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J Cardiovasc Magn Reson. 2019 Jul 15;21(1):39. doi: 10.1186/s12968-019-0545-4.

Increased extracellular volume in the liver of pediatric Fontan patients.

Author information

1
Department of Pediatrics, Division of Cardiology, The Hospital for Sick Children, University of Toronto, Ontario, Canada.
2
Division of Radiology and Nuclear medicine, Pediatric section, Rikshospitalet, Oslo University Hospital, Oslo, Norway.
3
Department of Pediatrics, Division of Cardiology, Stollery Children's Hospital, University of Alberta, Edmonton, Alberta, Canada.
4
Department of Diagnostic Imaging, The Hospital for Sick Children, University of Toronto, Toronto, Ontario, Canada.
5
Knight Cardiovascular Institute, Division of Cardiovascular Medicine, Oregon Health and Science University, Portland, Oregon, USA.
6
Department of Pediatrics, Division of Cardiology, The Hospital for Sick Children, University of Toronto, Ontario, Canada. lars.grosse-wortmann@sickkids.ca.
7
Department of Diagnostic Imaging, The Hospital for Sick Children, University of Toronto, Toronto, Ontario, Canada. lars.grosse-wortmann@sickkids.ca.

Abstract

BACKGROUND:

Patients with single ventricle physiology are at increased risk for developing liver fibrosis. Its extent and prevalence in children with bidirectional cavopulmonary connection (BCPC) and Fontan circulation are unclear. Extracellular volume fraction (ECV), derived from cardiovascular magnetic resonance (CMR) and T1 relaxometry, reflect fibrotic remodeling and/or congestion in the liver. The aim of this study was to investigate whether pediatric patients with single ventricle physiology experience increased native T1 and ECV as markers of liver fibrosis/congestion.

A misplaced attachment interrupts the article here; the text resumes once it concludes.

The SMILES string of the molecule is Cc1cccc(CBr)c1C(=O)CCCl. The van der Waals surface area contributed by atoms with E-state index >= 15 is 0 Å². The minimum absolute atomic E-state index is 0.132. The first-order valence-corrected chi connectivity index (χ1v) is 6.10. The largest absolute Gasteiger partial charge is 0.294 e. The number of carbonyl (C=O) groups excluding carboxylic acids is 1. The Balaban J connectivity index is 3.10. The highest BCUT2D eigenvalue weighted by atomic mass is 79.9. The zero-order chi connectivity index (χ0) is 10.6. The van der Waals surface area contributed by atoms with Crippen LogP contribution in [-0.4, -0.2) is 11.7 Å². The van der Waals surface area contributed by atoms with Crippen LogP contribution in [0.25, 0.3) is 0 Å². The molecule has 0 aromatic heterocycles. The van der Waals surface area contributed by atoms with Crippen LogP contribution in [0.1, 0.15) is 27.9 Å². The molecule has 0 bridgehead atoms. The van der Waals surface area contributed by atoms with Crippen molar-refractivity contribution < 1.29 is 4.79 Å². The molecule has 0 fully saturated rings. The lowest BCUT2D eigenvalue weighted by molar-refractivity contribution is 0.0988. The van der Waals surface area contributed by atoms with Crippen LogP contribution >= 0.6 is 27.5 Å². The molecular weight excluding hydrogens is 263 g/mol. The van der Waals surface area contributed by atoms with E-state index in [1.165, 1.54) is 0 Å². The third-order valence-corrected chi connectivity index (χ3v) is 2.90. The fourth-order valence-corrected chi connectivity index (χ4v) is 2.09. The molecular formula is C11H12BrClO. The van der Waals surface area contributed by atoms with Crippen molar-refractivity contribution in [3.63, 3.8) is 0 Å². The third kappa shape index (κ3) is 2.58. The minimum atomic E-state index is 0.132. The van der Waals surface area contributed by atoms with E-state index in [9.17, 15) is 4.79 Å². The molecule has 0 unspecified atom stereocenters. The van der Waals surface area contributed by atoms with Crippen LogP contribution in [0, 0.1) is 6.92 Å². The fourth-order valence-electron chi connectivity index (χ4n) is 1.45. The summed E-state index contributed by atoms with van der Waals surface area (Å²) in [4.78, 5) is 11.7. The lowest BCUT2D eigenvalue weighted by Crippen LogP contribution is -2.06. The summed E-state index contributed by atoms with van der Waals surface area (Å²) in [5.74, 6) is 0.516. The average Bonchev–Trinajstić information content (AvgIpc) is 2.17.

METHODS:

Hepatic native T1 times and ECV, using a cardiac short axis modified Look-Locker inversion recovery sequence displaying the liver, were measured retrospectively in children with BCPC- and Fontan circulations and compared to pediatric controls.

RESULTS:

Hepatic native T1 time were increased in Fontan patients (n = 62, 11.4 ± 4.4 years, T1 762 ± 64 ms) versus BCPC patients (n = 20, 2.8 ± 0.9 years, T1 645 ± 43 ms, p = 0.04). Both cohorts had higher T1 than controls (n = 44, 13.7 ± 2.9 years, T1 604 ± 54 ms, p < 0.001 for both). ECV was 41.4 ± 4.8% in Fontan and 36.4 ± 4.8% in BCPC patients, respectively (p = 0.02). In Fontan patients, T1 values correlated with exposure to cardiopulmonary bypass time (R = 0.3, p = 0.02), systolic and end diastolic volumes (R = 0.3, p = 0.04 for both) and inversely with oxygen saturations and body surface area (R = -0.3, p = 0.04 for both). There were no demonstrable associations of T1 or ECV with central venous pressure or age after Fontan.

CONCLUSION:

Fontan and BCPC patients have elevated CMR markers suggestive of hepatic fibrosis and/or congestion, even at a young age. The tissue changes do not appear to be related to central venous pressures.

TRIAL REGISTRATION:

Retrospectively registered data.

KEYWORDS:

Cardiovascular magnetic resonance; Fontan circulation; Liver cirrhosis; Single ventricle; T1 mapping

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